In traditional rice cultivation, the fields remain continuously flooded during growing season. The organic matter in the soil (straw, manure, etc) decomposes anaerobically (without air) and releases as a byproduct, methane, a greenhouse gas 25x more potent in greenhouse warming effect than carbon dioxide (CO2).
|Transplanting rice in a flooded field -- hard work!|
In AWD, the water level is allowed to drop to 6 inches below the top of the soil before irrigating again to 2 inches above soil level. This process of drying the soil and irrigating continues until harvest. Since the soil is allowed to dry periodically, the organic matter decomposes with the help of oxygen, preventing methane from being produced.
This practice has proven to have no negative impact on yield; in fact, in some cases, yields increased. Farmers have also reported that the roots have better anchorage (making them typhoon-resistant). Grains also have a good shape and size, with lower trace amounts of arsenic that naturally occurs in rice.
Moreover, AWD practice reduces methane emissions by 50% on average and decreases water use by 30%. It’s a win-win situation for climate change mitigation and adaptation. Not only are farmers reducing their greenhouse gas emissions, but they are also adopting a climate-smart technique which will better prepare them for water scarcity which climate change may bring.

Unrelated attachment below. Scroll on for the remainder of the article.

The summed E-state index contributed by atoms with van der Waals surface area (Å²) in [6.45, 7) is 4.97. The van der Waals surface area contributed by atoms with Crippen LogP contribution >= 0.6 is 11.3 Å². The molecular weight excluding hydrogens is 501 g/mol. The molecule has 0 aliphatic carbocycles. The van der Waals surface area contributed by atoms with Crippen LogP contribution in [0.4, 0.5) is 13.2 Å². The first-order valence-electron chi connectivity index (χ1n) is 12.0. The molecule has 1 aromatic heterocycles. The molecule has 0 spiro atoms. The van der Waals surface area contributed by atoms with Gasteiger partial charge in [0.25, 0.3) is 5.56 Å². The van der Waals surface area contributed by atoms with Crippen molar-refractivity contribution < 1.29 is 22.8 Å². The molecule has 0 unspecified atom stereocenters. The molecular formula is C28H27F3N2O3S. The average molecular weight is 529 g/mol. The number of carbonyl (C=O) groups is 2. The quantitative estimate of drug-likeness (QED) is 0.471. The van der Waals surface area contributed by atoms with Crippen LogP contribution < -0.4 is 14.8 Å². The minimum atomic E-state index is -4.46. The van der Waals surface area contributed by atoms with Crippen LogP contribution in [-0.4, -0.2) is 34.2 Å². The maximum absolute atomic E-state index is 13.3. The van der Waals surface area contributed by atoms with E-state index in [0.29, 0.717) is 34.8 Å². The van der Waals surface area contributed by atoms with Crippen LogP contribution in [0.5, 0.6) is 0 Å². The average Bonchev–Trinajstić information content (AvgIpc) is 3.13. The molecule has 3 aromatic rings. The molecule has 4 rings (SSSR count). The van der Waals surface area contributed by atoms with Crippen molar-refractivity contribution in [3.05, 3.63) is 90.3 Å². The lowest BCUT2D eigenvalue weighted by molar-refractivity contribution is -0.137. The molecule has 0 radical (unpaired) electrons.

With decreased water usage, farmers save money in cases where they use diesel-pumped irrigation systems. AWD also decreases conflict between farmers since there is less likelihood of experiencing a water shortage.
The main challenge to implementing AWD will be to break farmers’ deeply entrenched belief that rice is an aquatic plant that needs to be continuously flooded. No easy task where almost all the rice fields are cultivated by smallholder farmers with 1.2 hectares each on average and have been growing rice for generations.
However, AWD has been gaining ground. It’s being adopted in China, Vietnam, Myanmar and Indonesia. In the U.S., too! In fact, the world’s first carbon credits from AWD in rice cultivation were generated just last month by farmers in Mississippi, Arkansas and California.
The 5th Mark of Mission of the Anglican Communion guides us in our calling “to strive to safeguard the integrity of creation and sustain and renew the life of the earth.” We can live into this mission wherever we are and in whatever we do, whether we are farmers or office workers. For farmers, this means cultivating the land in the best way possible. For an office worker, it may mean shutting down computers to save electricity, turning off lights, reducing waste and recycling and composting at work. Everyday, we have the opportunity to show thanks to God for the beauty and resources He gives us by being good stewards of His creation. Let’s show it!